Article 44: Complaints to the Ombudsman for Human Rights and Justice
44.1 Any person, legal and natural, may lodge a complaint with the Ombudsman for Human Rights and Justice, on any matters covered by the scope of this present Act, in accordance with general law.
The Ombudsman should have access to all information available to any person or agency under this Act, with no exception for confidential information.
44.2 Any recommendations forwarded by the Ombudsman for Human Rights and Justice to the competent authorities, on any matters covered by the scope of this present Act, shall be treated as a matter of urgency.
Article 45: Subsidiary Legislation
General criminal law, both substantive and adjective, as well as the relevant administrative legislation, are applicable in a subsidiary manner, with the required adaptations, to the extent necessary to give effect to the provisions of this Chapter.
Chapter VIII – Transitional and Final Provisions
Article 46: Implementation of Organizational Structure
46.1 All appointments necessary for the effective functioning of the Investment Advisory Board shall be made within three (3) months of the entry into force of this present Act.
46.2 All appointments necessary for the effective functioning of the Petroleum Fund Consultative Council shall be made within six (6) months of the entry into force of this present Act.
Article 47: Subsidiary Laws and Regulations
The Government and the Minister may make regulations for the effective carrying out of the provisions of this present Act, including regulations of a transitional nature consequent upon the making of this present Act.
Need a public rule-making process, with a chance for Parliament to be informed. All regulations should be included in the Annual Report and the Public Register.
Article 48: Opening Balance of the Petroleum Fund
48.1 The opening balance of the Petroleum Fund is the total amount of the payments received by Timor-Leste, up to the commencement of the present Act, as First Tranche Petroleum, from the Joint Authority pursuant to the terms of the Exchange of Notes, or from the Designated Authority pursuant to the terms of the Treaty, increased by such amount, if any, as determined by the Government.
Plus any amounts listed in 6.1(a and e) additions above which have been received by the time the Fund becomes operational.
48.2 A report on the determination of the opening balance of the Petroleum Fund shall be provided with the first quarterly report presented under Article 13.
There should be an audited, public report on the opening balance of the Fund and its components, as provided for in Article 13, published at the commencement of the Fund’s operation.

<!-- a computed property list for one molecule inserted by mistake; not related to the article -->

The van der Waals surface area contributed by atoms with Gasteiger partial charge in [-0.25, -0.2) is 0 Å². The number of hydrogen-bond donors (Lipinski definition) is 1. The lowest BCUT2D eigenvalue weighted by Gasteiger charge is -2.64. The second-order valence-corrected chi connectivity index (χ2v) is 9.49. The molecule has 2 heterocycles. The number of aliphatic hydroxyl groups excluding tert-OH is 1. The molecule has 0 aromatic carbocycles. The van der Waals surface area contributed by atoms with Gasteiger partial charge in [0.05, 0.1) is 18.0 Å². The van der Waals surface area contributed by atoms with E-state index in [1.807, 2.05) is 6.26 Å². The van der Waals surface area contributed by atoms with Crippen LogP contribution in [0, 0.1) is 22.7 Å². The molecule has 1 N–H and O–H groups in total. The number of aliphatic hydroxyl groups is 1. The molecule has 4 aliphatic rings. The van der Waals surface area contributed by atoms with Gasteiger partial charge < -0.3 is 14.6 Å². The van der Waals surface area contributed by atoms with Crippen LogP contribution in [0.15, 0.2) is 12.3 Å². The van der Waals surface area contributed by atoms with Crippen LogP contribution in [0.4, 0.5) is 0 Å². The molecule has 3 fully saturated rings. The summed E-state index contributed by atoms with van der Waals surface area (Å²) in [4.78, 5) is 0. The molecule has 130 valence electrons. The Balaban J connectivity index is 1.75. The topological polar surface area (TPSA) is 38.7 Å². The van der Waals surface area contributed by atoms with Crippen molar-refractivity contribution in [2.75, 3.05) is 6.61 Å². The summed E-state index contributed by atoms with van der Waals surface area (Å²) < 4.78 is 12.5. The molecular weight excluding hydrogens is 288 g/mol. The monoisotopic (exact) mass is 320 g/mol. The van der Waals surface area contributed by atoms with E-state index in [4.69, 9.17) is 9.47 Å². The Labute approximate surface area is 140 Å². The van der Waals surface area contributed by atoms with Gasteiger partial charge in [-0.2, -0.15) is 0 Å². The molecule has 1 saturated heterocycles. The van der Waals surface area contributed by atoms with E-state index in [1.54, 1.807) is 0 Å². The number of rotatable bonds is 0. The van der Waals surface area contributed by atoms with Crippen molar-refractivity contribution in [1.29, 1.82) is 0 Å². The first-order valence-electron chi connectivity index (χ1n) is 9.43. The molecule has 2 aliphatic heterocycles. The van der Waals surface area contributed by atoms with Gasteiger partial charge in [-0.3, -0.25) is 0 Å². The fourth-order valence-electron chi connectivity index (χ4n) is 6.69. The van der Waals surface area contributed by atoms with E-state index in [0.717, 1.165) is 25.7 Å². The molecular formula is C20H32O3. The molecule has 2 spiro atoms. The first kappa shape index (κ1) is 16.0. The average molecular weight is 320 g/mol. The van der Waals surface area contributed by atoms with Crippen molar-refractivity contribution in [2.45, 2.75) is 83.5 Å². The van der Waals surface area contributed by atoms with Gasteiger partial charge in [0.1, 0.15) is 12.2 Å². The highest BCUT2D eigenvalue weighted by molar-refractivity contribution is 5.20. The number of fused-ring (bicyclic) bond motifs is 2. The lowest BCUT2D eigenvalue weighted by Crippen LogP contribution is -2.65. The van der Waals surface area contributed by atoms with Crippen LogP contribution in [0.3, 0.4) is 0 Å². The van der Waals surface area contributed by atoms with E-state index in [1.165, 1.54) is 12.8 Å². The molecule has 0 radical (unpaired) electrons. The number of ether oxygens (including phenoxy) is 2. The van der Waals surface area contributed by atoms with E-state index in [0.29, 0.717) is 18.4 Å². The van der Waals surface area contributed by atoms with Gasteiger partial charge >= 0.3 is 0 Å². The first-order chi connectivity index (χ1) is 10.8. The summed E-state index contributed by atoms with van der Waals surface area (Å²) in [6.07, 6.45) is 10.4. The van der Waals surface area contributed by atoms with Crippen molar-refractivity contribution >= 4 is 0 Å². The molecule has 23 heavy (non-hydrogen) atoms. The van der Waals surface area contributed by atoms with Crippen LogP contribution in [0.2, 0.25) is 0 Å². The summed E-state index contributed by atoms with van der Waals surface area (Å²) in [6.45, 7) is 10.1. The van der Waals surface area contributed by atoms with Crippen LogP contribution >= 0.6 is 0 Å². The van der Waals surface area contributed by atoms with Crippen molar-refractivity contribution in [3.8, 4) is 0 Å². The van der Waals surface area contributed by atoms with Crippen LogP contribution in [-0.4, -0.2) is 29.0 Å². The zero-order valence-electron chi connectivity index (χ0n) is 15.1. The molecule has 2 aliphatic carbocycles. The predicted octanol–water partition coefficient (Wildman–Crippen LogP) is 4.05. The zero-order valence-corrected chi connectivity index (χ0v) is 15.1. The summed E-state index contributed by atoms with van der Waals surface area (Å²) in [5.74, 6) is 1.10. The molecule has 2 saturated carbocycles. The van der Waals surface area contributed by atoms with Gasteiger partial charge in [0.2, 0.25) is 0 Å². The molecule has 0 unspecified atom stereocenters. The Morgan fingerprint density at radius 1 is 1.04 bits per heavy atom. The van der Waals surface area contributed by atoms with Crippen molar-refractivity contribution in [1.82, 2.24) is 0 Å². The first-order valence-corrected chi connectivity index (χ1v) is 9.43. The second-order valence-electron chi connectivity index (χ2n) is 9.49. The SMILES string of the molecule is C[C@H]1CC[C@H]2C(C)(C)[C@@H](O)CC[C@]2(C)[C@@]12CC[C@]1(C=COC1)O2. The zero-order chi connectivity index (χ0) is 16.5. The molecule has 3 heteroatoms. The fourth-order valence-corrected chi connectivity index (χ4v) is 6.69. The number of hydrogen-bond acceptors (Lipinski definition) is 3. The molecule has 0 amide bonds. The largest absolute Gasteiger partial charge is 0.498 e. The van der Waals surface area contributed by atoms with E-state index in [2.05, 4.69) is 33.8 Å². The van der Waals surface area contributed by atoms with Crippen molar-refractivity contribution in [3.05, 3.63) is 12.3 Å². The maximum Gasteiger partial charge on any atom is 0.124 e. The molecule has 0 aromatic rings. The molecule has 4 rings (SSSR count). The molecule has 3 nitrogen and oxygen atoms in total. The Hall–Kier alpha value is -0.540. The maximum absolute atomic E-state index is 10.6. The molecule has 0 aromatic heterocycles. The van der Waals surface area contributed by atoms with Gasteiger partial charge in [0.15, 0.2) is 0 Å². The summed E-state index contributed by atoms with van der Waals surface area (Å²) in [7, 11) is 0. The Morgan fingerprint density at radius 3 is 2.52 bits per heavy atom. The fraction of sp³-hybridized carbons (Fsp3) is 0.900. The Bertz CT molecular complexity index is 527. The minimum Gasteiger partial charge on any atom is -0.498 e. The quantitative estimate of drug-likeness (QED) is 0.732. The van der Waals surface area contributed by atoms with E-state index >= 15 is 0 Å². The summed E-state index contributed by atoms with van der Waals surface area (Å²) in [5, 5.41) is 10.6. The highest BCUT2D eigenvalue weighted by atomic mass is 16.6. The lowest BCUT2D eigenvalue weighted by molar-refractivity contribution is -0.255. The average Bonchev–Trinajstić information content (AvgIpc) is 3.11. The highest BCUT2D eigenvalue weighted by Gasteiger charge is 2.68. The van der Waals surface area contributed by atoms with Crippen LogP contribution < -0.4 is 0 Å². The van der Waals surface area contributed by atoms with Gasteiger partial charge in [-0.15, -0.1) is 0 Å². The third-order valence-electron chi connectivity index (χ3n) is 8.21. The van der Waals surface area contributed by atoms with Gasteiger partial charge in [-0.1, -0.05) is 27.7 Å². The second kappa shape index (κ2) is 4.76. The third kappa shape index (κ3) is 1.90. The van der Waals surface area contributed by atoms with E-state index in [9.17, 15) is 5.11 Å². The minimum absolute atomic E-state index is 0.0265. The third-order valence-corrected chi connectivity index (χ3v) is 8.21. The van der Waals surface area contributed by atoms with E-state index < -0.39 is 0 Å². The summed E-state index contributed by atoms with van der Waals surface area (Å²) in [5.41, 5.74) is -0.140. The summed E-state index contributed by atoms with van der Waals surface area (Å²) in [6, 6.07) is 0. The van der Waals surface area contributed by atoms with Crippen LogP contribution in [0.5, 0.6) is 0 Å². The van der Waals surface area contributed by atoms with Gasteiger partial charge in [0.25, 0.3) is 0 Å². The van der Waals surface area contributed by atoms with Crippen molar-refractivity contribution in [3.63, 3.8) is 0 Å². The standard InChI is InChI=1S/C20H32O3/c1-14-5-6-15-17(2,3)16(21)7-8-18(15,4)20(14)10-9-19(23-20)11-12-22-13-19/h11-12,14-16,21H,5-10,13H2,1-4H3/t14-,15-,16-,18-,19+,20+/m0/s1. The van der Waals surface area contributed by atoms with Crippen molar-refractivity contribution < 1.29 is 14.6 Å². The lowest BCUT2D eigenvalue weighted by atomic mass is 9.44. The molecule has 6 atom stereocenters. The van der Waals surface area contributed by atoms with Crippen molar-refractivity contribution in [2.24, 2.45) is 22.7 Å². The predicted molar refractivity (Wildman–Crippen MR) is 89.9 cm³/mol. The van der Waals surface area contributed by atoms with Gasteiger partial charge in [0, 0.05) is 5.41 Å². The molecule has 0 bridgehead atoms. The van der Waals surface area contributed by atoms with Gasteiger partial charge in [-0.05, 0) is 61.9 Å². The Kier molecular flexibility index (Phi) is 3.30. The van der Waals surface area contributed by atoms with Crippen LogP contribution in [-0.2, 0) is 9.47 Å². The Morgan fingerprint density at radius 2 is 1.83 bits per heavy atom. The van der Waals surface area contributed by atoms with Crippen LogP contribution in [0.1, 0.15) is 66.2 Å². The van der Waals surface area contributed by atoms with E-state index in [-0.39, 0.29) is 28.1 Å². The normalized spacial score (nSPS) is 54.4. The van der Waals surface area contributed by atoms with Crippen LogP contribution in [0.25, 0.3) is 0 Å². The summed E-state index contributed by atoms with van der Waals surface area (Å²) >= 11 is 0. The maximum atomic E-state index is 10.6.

Article 49: Entry into force and application
49.1 This present Act enters into force on the day following its publication in the Jornal da República.
49.2 This present Act applies to fiscal years commencing on or after 1 July 2005.
49.3 Until the implementation of the organizational structure under this present Act is fully completed, and in no case for a period of more than six (6) months starting from the date of entry into force of this present Act, only the provisions that do not require the intervention of the organic structure to be constituted shall apply.
Schedule 1: Calculating estimated sustainable income for a fiscal year
I. Estimated sustainable income for a fiscal year is the maximum amount that can be appropriated from the Petroleum Fund in that fiscal year and leave sufficient resources in the Petroleum Fund for an amount of the equal real value to be appropriated in all later fiscal years as determined in accordance with the formula in paragraphs II and III below.
The validity and accuracy of the estimated sustainable income (ESI) projection is crucial to protecting the long-term interests of Timor-Leste. Yet this estimate is unavoidably derived from incomplete and subjective data, and attempts to anticipate financial and petroleum market developments for the indefinite future. It could be subject to political manipulation, depending on assumptions about production levels and oil prices.
Timor-Leste’s population will grow rapidly over the next two generations. Even if the ESI is accurate and obeyed, the income from the Petroleum Fund for each Timor-Leste citizen each year will drop 71% by 2050.
Although the auditor certifies this estimate, it is unclear who calculates the estimate and determines the underlying assumptions which will define the input data.
II. Estimated sustainable income for a fiscal year is calculated according to the following formula: